5.)  "The Man in the Ditch" - Lisa Tuttle:  Linzi, a woman with marital issues and uncomfortable in her new country home, sees a dead man on the side of the road.

Good, mood-effective work.


6.)  "A Child's Problem" - Reggie Oliver1811.  Tankerton Abbey, in Suffolk, England.  A boy (George St. Maur), left in the cold-hearted care of his uncle (Sir Augustus St. Maur, Baronet), uncovers a dark, multi-layered mystery surrounding his uncle, his uncle's deceased wife (Lady Circe) and other fatalities.

Wonderful story, replete with classical, philosophical and other elements of particularly human shadiness and light.

One of my favorite entries in this anthology.


7.)  "Sad, Dark Thing" - Michael Marshall Smith:  Miller, an "aimless" man reeling from a divorce, sees an unexpected sign on a backwoods road, and is irrevocably altered by it.

Mood- and theme-efficacious piece, inspired by the author's real-life drive through the Santa Cruz mountains (in California).


8.)  "Near Zennor" - Elizabeth Hand:  A widower (Jeffrey), while sorting through his wife's belongings, discovers some mysterious letters which pull him into even bigger mysteries.

Good, unpredictable, atmospheric read.


9.)  "Last Words" - Richard Christian Matheson:  A serial killer waxes philosophical on the nature of the last moments of one's death.

Creepy, intriguing, vicious, memorable.


Other stories:

"Charcloth, Firesteel and Flint" - Caitlin R. Kiernan;  "Ghost with Teeth" - Peter Crowther; "The Coffin-Maker's Daughter" - Angela Slatter; "Tell Me I'll See You Again" - Dennis Etchison;  "Alice Through the Plastic Sheet" - Robert Shearman

Wednesday, November 07, 2012

Red Rain, by R.L. Stine

(hb; 2012)


From the back cover:

". . . Travel writer Lea Sutter finds herself on a small island off the coast of South Carolina, the wrong place at the wrong time.  A merciless, unanticipated hurricane cuts a path of destruction through the island and Lea barely escapes her life.

"In the storm's aftermath, she discovers two orphaned boys - twins.  Filled with a desire to do something to help, to make something good  of all she witnessed, Lea impulsively decides to adopt them.  The boys, Samuel and Daniel, seem amiable and immensely grateful; Lea's family back on Long Island - husband Mark, a chld psychologist, and their two children, Ira and Elena - aren't quite so pleased.  But even they can't anticipate their true nature - or predict that, within a few weeks' time, Mark will wind up implicated in two brutal murders, with the police narrowing in."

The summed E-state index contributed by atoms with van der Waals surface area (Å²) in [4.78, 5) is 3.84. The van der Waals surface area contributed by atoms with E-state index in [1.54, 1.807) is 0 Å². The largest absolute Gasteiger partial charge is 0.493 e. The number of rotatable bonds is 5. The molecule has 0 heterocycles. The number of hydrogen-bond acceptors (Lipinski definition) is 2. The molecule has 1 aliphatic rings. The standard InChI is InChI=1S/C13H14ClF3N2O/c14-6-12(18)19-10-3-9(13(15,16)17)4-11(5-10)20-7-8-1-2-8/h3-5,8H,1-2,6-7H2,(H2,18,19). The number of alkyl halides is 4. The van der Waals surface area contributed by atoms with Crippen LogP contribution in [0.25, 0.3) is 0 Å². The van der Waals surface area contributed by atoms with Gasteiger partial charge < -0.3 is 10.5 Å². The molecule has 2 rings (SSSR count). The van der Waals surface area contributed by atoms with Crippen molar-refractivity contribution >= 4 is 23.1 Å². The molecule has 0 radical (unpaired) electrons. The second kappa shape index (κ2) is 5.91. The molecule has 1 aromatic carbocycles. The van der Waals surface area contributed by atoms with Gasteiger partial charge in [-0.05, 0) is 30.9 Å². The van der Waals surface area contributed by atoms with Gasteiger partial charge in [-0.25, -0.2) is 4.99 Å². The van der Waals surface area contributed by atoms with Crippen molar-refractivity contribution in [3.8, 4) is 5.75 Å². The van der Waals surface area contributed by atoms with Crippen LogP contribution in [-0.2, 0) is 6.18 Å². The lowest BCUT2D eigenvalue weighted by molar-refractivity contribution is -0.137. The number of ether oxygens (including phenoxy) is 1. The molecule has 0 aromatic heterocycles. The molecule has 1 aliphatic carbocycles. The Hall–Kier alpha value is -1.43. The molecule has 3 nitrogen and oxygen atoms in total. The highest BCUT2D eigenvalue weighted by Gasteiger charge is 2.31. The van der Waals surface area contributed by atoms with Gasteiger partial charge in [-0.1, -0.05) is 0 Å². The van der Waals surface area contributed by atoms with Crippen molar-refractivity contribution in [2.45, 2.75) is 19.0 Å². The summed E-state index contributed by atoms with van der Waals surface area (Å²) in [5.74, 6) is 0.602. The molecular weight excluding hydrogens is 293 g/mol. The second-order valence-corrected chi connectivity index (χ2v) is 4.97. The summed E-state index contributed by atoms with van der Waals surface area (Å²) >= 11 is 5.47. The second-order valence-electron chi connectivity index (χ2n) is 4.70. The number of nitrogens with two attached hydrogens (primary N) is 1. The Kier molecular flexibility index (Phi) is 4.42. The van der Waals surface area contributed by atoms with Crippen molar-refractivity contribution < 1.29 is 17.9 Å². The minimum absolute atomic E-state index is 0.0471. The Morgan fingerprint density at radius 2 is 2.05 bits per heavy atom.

Review:

Red Rain, Stine's first adult horror novel, is a solid read that has plenty of chills and thrills (the kind that films like Village of the Damned*, its sequel Children of the Damned and Who Can Kill a Child?  [a.k.a.  Island of the Damned] deliver).

Those who have read Stine's many children/YA horror novels should make no mistake: this is a 'for mature audiences' novel.  It is not for children.

I enjoyed this plot-tight, genre-revering novel until its ending, which marred this otherwise worthwhile endeavor with a cheesy, Amateur Hour finish "twist" that cravenly apes the last-minute twists of lesser, often crappy movies and books.

Red Rain is worth reading, if you can overlook Stine's lapse in good judgment.  These Amateur Hour end-twists may work in children's/YA books, but in adult fiction, not so much.

Check this out from the library, if you're interested in reading it.


[*Village of the Damned is based on John Wyndam's novel The Midwich Cuckoos.]

Friday, November 02, 2012

Cogan's Trade, by George V. Higgins

(hb; 1974: republished as Killing Them Softly)


From the inside flap:

"Jackie Cogan's trade is central to [the underworld].  He is an enforcer.  He can be depended upon to 'handle' a problem before it gets out of control.  And when a high-stakes card game under the protection of the New England mob is heisted by unknown hoodlums, Cogan is called in.  Expert, businesslike, a shrewd detector of other people's weaknesses, he moves in ruthless and efficient ways among a variety of hoods, hangers-on, and big-timers: a compulsive gambler with a dangerous bad-luck streak, a thug who steals dogs, a once successful out-of-town hitman, a cunning lawyer representing the regional don, and a young punk whose 'professional' career as at a crossroads.  Until, finally, in an almost empty parking lot, with five consecutive shots from a Smith and Wesson thirty-eight Police Special, the situation is handled, and 'law and order' is restored."


Review:

Overly chatty crime novel with interesting characters, noir-veracious mood and genre-inevitable murders.

Cogan's Trade (or Killing Them Softly, its new title) is an okay read by a talented writer who  revels in giving his characters plenty of milieu-centric "voice(s)".  If  this novel were edited down to its plot-core dialogue and storyline, this would be an excellent novella.

#

The resulting movie, Killing Them Softly, is scheduled for stateside theatrical release on November 30, 2012.

Brad Pitt played Jackie Cogan.  Scoot McNairy played Frankie.  Ben Mendelsohn played Russell.  James Gandolfini played Mickey.  Vincent Curatola played Johnny Amato.  Richard Jenkins played "Driver".   Ray Liotta played Markie Trattman. 

Trevor Long played Steve Caprio.  Max Casella played Barry Caprio.  Sam Shepard played Dillon.  Slaine played Kenny.

Andrew Dominik scripted and directed the film.

Wednesday, October 31, 2012

**Peter Baltensperger's Nocturnal Tableaux was published on Microstory A Week